July kicked off with a big win for environmental group Greenpeace: “Everything is NOT awesome” played on the theme song from The Lego Movie to spread a serious message about the effect of oil dependency on the environment - and eventually pushed the toy company to break its longtime ties with Shell (via Greenpeace.org). On the lighter side, YouTube user Benji Jenna Cowart became one of the world’s most famous overprotective dads with his cover of MAGIC!’s “Rude,” and Rhett & Link brought the LOLs with their lyrical meditation on the realities of summer vacation. But the top story of the month was the crash of the Malaysia Airlines passenger plane downed in Ukraine. The footage of the aftermath became one of the most viewed videos of the month.
The first week of August saw the rise of the Internet’s favorite county fair goer, a chatty Wayne County resident who was apparently born for morning news TV. The Ice Bucket Challenge was also in full swing, with everyone from Bill Gates to Charlie Sheen to Homer Simpson getting dunked for a good cause. But the month was largely clouded with sobering global and local events, including the spread of the radical group ISIS in the Middle East, covered in a comprehensive 42-minute documentary by Vice. And John Oliver hit some of his highest ratings of the year as host of the breakout series "Last Week Tonight with John Oliver" with his critical look at the police shooting of an unarmed black teenager, Michael Brown, in Ferguson, MI.
Halloween came early this year with a giant spider dog spooking out passersby in Poland - a prank video that tickled so many people’s fancies that it became the #1 top trending video of 2014. Meanwhile, the organizers behind Tomorrowland released their annual wrap-up video, showcasing highlights from one of the biggest bacchanalias of the year (and whose livestream received the most YouTube comments of any video in 2014). But it was the shocking elevator cam footage of football player Ray Rice's assault on his fiancé that became one of the most controversial stories of the year. TMZ's posting of the video early in the month resulted in the running back's termination from the Baltimore Ravens and the sparking of a nationwide conversation about domestic violence and the NFL. Meanwhile, on the other side of the world, students and other civilians in Hong Kong gathered by the tens of thousands to protest new electoral reforms mandated by China.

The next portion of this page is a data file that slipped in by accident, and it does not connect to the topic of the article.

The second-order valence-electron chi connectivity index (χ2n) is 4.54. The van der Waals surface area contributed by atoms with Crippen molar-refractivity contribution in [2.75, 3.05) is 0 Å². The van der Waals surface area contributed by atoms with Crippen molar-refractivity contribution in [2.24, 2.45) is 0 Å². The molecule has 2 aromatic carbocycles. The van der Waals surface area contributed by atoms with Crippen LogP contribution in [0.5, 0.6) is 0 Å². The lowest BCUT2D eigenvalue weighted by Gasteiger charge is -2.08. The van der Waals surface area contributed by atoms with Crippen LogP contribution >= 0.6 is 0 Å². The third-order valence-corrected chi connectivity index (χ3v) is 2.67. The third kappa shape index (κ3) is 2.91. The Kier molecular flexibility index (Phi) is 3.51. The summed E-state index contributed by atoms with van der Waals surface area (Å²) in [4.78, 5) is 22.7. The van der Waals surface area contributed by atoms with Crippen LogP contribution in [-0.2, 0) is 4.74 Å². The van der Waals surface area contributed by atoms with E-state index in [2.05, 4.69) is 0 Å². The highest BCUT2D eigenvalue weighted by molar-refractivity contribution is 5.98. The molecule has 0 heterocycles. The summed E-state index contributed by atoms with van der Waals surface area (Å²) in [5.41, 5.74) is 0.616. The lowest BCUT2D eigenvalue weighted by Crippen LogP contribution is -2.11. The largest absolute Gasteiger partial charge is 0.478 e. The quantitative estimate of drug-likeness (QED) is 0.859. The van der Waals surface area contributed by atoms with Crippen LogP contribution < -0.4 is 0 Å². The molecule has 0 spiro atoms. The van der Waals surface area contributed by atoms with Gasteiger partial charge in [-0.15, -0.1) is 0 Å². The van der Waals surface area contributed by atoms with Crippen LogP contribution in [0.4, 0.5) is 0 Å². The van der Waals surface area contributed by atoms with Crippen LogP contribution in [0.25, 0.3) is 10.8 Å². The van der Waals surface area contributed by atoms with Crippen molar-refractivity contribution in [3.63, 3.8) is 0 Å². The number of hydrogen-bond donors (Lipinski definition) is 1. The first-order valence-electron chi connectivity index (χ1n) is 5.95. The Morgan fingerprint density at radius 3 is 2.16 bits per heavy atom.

October opened on a somber note: Brittany Maynard, a terminally ill woman fighting for the right to end her own life, reached millions of people around the world with her video message advocating the broader legalization of dying with dignity. A NYC woman also used YouTube to shine a light on the pervasiveness of street harassment - inspiring hundreds of women around the world to do the same through their own videos. Meanwhile, on the Isle of Skye, acclaimed Scottish cyclist Danny Macaskill showed millions of fans what it’s like to take on the harrowing Cuillin Ridgeline with nothing more than a mountain bike, and VitalyzdTv scared the bejesus out of some unwitting strangers with “Chainsaw Massacre,” the tireless pranksters’ most popular video of the year.
After months of speculation and anticipation, the day millions of “Star Wars” fans had been waiting for finally came with the release of the trailer for “Episode VII: The Force Awakens.” Beyoncé fans were also blessed with a special treat: an intentionally low production, low concept music video for her single “7/11,” shot almost entirely in and around her hotel suite and balcony. November also saw some of the world’s biggest stars coming together to raise money to help stop the spread of Ebola, and a touching, heartbreaking serenade of a father to his newborn son.
The end of a memorable year fittingly brought a range of emotions. British retailer John Lewis made millions of hearts swell as a boy’s penguin found its true partner, while YouTube celeb Connor Franta bravely embraced his true self, coming out to the world and encouraging others to not be afraid of who they are. A collective frustration following the news about Michael Brown and Eric Garner turned to action as protesters took to the streets of NYC in the Millions March. And it wouldn’t be the end of the year without a celebratory look back courtesy of YouTube Rewind, the biggest one yet.
- Bonnie Gleicher, Christine Huang, and Marc Hertz